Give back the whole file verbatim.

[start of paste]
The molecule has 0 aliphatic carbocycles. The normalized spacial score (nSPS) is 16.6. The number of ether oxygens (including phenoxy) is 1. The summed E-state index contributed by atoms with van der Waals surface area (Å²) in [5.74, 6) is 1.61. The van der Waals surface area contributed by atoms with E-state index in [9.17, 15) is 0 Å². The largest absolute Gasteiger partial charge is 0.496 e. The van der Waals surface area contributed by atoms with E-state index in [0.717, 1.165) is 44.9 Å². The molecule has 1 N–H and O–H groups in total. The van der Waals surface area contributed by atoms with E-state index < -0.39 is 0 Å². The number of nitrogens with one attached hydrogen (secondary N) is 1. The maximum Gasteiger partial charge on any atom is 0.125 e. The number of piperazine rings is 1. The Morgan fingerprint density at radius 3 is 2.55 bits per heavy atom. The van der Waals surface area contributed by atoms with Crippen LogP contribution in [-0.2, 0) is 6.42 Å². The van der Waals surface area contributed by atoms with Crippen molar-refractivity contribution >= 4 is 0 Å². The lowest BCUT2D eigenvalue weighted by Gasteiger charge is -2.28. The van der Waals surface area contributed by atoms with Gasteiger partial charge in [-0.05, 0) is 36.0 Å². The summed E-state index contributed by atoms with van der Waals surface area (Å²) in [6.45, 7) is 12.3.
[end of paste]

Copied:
The molecule has 0 aliphatic carbocycles. The normalized spacial score (nSPS) is 16.6. The number of ether oxygens (including phenoxy) is 1. The summed E-state index contributed by atoms with van der Waals surface area (Å²) in [5.74, 6) is 1.61. The van der Waals surface area contributed by atoms with E-state index in [9.17, 15) is 0 Å². The largest absolute Gasteiger partial charge is 0.496 e. The van der Waals surface area contributed by atoms with E-state index in [0.717, 1.165) is 44.9 Å². The molecule has 1 N–H and O–H groups in total. The van der Waals surface area contributed by atoms with E-state index < -0.39 is 0 Å². The number of nitrogens with one attached hydrogen (secondary N) is 1. The maximum Gasteiger partial charge on any atom is 0.125 e. The number of piperazine rings is 1. The Morgan fingerprint density at radius 3 is 2.55 bits per heavy atom. The van der Waals surface area contributed by atoms with Crippen LogP contribution in [-0.2, 0) is 6.42 Å². The van der Waals surface area contributed by atoms with Crippen molar-refractivity contribution >= 4 is 0 Å². The lowest BCUT2D eigenvalue weighted by Gasteiger charge is -2.28. The van der Waals surface area contributed by atoms with Gasteiger partial charge in [-0.05, 0) is 36.0 Å². The summed E-state index contributed by atoms with van der Waals surface area (Å²) in [6.45, 7) is 12.3.